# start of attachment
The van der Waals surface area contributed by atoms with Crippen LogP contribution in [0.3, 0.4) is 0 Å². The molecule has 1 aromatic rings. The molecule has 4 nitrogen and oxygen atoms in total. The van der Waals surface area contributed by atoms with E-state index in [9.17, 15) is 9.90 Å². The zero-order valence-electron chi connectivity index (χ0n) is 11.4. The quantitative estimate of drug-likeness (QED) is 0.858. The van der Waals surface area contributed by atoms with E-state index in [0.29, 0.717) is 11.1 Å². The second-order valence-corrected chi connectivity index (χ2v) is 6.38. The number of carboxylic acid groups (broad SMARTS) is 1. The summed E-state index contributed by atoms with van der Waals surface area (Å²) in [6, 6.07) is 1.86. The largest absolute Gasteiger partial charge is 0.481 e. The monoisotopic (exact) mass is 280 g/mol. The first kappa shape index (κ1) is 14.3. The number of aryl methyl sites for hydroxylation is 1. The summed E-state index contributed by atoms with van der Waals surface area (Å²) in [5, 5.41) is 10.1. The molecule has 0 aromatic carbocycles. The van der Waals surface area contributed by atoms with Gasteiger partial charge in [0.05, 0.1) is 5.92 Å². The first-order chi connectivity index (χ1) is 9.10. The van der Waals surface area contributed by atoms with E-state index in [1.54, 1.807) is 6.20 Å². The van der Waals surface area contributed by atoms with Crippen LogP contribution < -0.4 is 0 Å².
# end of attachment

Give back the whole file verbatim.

The van der Waals surface area contributed by atoms with Crippen LogP contribution in [0.3, 0.4) is 0 Å². The molecule has 1 aromatic rings. The molecule has 4 nitrogen and oxygen atoms in total. The van der Waals surface area contributed by atoms with E-state index in [9.17, 15) is 9.90 Å². The zero-order valence-electron chi connectivity index (χ0n) is 11.4. The quantitative estimate of drug-likeness (QED) is 0.858. The van der Waals surface area contributed by atoms with E-state index in [0.29, 0.717) is 11.1 Å². The second-order valence-corrected chi connectivity index (χ2v) is 6.38. The number of carboxylic acid groups (broad SMARTS) is 1. The summed E-state index contributed by atoms with van der Waals surface area (Å²) in [6, 6.07) is 1.86. The largest absolute Gasteiger partial charge is 0.481 e. The monoisotopic (exact) mass is 280 g/mol. The first kappa shape index (κ1) is 14.3. The number of aryl methyl sites for hydroxylation is 1. The summed E-state index contributed by atoms with van der Waals surface area (Å²) in [5, 5.41) is 10.1. The molecule has 0 aromatic carbocycles. The van der Waals surface area contributed by atoms with Gasteiger partial charge in [0.05, 0.1) is 5.92 Å². The first-order chi connectivity index (χ1) is 9.10. The van der Waals surface area contributed by atoms with E-state index in [1.54, 1.807) is 6.20 Å². The van der Waals surface area contributed by atoms with Crippen LogP contribution < -0.4 is 0 Å².